27. Colonel Whaly, formerly a woollen-draper, or petty merchant, in London; whose shop being out of sorts, and his cash empty, not having wherewithal to satisfy his creditors, he fled into Scotland for refuge, till the wars began; then took on him to be a soldier, whereby he hath profited greatly: was no great zealot for the cause, but, hapo pening on the right side, he kept there, and at length was made commissary-general of the horse. He was of these latter parliaments, and, being so very useful and complying to promote the protector's designs, was inade + major-general of two or three companies. He is for a King, or protector, or what you will, so it be liked at court; is, with his litile brother Glyn, grown a great man, and very considerable, and wiser, as the protector saith, than Major-general Lambert; who having, with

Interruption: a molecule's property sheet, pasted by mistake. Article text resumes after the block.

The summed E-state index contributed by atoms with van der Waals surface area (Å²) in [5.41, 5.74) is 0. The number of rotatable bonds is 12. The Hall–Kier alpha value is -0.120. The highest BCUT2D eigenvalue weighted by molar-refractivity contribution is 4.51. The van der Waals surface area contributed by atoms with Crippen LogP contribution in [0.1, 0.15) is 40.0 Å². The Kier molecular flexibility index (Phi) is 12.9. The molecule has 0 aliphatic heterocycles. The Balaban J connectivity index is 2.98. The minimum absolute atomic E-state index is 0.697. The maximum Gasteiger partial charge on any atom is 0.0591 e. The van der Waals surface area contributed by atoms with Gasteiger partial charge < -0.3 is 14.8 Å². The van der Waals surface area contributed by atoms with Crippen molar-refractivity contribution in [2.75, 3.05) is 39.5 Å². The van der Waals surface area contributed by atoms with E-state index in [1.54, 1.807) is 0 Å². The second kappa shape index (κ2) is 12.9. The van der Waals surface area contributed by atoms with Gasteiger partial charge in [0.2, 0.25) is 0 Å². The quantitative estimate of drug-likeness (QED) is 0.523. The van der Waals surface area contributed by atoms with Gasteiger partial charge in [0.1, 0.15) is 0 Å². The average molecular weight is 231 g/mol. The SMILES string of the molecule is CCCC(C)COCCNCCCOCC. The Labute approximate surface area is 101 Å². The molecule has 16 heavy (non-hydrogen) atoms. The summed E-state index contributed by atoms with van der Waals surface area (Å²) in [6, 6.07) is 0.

• Ilis salary, two-thousand pounds per annum. • His salary, eleveu huudred and forty-one poouds, three shillings, and three-pence por
his fellow lords, Claypole and Howard, so excellent a spirit of government over his wife and family, being also a member of * Thomas Goodwin's church, no question need be made of his merit of being every way fit to be a Lord; and to be taken out of the house, to have a negative voice in the other house over the people, for that he never, as he saith, fought against any such thing, as a negative voice.'